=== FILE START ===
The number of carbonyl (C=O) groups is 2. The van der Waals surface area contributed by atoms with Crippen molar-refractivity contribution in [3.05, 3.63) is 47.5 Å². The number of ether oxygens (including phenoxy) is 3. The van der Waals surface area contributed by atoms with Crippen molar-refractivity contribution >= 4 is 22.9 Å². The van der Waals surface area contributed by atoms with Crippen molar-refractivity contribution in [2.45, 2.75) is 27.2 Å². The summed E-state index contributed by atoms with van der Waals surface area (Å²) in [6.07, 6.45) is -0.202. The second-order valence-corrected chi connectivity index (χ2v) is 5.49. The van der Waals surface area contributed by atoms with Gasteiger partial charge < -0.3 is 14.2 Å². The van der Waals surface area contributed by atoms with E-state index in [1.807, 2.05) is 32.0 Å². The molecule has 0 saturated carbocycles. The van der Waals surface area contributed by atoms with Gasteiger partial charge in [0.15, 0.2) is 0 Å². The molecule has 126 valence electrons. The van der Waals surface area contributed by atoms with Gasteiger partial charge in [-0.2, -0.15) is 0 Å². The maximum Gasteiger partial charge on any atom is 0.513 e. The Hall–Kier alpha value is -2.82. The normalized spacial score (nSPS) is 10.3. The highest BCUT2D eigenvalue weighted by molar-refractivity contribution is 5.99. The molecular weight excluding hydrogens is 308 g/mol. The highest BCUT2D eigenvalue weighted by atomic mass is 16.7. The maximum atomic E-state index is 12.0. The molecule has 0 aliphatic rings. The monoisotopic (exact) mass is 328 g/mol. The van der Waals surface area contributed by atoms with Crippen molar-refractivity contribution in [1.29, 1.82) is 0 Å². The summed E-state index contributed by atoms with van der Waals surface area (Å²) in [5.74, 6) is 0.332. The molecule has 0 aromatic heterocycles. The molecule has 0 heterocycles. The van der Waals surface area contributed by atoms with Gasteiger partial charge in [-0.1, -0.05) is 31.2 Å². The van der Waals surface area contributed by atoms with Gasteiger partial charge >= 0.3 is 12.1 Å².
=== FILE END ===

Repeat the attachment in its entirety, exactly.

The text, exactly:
The number of carbonyl (C=O) groups is 2. The van der Waals surface area contributed by atoms with Crippen molar-refractivity contribution in [3.05, 3.63) is 47.5 Å². The number of ether oxygens (including phenoxy) is 3. The van der Waals surface area contributed by atoms with Crippen molar-refractivity contribution >= 4 is 22.9 Å². The van der Waals surface area contributed by atoms with Crippen molar-refractivity contribution in [2.45, 2.75) is 27.2 Å². The summed E-state index contributed by atoms with van der Waals surface area (Å²) in [6.07, 6.45) is -0.202. The second-order valence-corrected chi connectivity index (χ2v) is 5.49. The van der Waals surface area contributed by atoms with Gasteiger partial charge < -0.3 is 14.2 Å². The van der Waals surface area contributed by atoms with E-state index in [1.807, 2.05) is 32.0 Å². The molecule has 0 saturated carbocycles. The van der Waals surface area contributed by atoms with Gasteiger partial charge in [0.15, 0.2) is 0 Å². The molecule has 126 valence electrons. The van der Waals surface area contributed by atoms with Gasteiger partial charge in [-0.2, -0.15) is 0 Å². The maximum Gasteiger partial charge on any atom is 0.513 e. The Hall–Kier alpha value is -2.82. The normalized spacial score (nSPS) is 10.3. The highest BCUT2D eigenvalue weighted by molar-refractivity contribution is 5.99. The molecular weight excluding hydrogens is 308 g/mol. The highest BCUT2D eigenvalue weighted by atomic mass is 16.7. The maximum atomic E-state index is 12.0. The molecule has 0 aliphatic rings. The monoisotopic (exact) mass is 328 g/mol. The van der Waals surface area contributed by atoms with Crippen molar-refractivity contribution in [1.29, 1.82) is 0 Å². The summed E-state index contributed by atoms with van der Waals surface area (Å²) in [5.74, 6) is 0.332. The molecule has 0 aromatic heterocycles. The molecule has 0 heterocycles. The van der Waals surface area contributed by atoms with Gasteiger partial charge in [-0.1, -0.05) is 31.2 Å². The van der Waals surface area contributed by atoms with Gasteiger partial charge >= 0.3 is 12.1 Å².